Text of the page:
Brown and wilted leaves on the decorative hydrangea are always a warning sign that the plant is not doing well. The errors for this are to be found in maintenance. Therefore, these should be found quickly so that the plant can be saved. The following article explains what can be the cause of brown and wilted leaves on hydrangeas and how to counteract them.

Wrong watering

As the Latin name of the plant Hydrangea suggests, the hydrangea needs a lot of water. Because translated this means nothing else than water bush. Therefore, the decorative flowering plant does not tolerate a longer period of drought. Especially in the hot months, after watering in the early morning, it can happen that the leaves are hanging again in the evening. Therefore, when watering, attention should be paid to the following so that the leaves do not turn brown and wither:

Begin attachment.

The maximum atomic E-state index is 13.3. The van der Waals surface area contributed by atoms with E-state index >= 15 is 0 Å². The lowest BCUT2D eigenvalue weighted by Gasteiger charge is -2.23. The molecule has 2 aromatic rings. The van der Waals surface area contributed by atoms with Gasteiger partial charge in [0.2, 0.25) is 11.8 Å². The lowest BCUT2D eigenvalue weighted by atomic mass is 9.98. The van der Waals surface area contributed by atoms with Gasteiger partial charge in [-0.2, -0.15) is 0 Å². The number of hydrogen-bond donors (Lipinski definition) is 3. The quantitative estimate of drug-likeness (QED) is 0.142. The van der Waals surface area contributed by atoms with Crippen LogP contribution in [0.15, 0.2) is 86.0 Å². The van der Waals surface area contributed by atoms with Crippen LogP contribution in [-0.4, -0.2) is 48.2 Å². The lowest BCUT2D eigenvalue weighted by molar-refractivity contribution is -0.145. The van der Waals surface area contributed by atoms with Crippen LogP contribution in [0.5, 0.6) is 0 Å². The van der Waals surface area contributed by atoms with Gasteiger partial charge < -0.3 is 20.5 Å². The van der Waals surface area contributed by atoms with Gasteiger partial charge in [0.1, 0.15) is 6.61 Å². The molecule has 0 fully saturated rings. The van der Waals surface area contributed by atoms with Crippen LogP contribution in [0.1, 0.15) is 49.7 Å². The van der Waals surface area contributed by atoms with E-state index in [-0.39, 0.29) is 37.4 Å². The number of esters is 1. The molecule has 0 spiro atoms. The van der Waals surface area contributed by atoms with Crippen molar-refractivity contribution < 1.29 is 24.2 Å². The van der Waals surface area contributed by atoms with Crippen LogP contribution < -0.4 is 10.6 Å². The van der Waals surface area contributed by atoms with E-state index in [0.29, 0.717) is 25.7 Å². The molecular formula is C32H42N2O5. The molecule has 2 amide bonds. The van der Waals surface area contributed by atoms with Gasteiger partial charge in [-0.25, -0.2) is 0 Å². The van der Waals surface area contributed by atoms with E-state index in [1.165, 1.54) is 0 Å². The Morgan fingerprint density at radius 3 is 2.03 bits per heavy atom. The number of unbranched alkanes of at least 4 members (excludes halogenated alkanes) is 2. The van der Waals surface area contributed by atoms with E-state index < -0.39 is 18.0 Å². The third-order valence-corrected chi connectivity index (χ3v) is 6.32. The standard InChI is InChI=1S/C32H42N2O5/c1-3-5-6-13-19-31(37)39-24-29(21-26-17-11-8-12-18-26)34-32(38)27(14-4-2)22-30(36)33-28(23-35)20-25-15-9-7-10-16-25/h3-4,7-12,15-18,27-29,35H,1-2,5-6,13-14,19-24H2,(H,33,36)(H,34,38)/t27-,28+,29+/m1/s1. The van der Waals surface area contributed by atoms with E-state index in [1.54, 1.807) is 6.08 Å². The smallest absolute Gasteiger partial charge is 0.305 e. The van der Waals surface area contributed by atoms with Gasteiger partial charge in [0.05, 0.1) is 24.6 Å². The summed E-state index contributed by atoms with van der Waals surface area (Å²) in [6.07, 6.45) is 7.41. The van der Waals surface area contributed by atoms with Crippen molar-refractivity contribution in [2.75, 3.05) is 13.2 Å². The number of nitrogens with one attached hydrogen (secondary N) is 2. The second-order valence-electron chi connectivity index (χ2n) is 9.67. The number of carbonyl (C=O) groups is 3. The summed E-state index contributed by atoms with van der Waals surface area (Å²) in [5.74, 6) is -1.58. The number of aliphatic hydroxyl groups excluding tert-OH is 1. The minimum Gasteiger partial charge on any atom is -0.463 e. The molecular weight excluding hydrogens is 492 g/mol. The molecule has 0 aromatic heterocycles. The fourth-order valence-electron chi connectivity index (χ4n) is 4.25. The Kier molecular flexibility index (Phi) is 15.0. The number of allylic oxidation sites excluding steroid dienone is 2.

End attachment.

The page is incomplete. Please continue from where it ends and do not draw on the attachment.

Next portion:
• Water in the morning and evening when it is very hot
  • water drooping leaves immediately
  • if the leaves are brown, check for dryness
  • swallow immediately
  • Potted plants can be submerged
  • remove all brown leaves
  • only use lime-free water
  • Collected rainwater is ideal
  • Be sure to filter tap water

However, waterlogging should also be avoided with the water-loving hydrangea. It is better if it is watered more often than just once and then too much. If the water stays at the roots, they could rot.

Tip: To avoid waterlogging, always create a drainage system, regardless of whether the hydrangeas were cultivated in the garden bed or in a bucket. When watering potted plants, also pour off the drip tray after about half an hour.

Wrong location

The wrong location can be to blame for the brown and wilted leaves on a hydrangea. Because the plant must never be exposed to the blazing sun, otherwise it will get sunburn on the leaves, which will partially dry up as a result. Therefore, the ideal location looks like this and should be considered before planting, especially when cultivating bedding plants: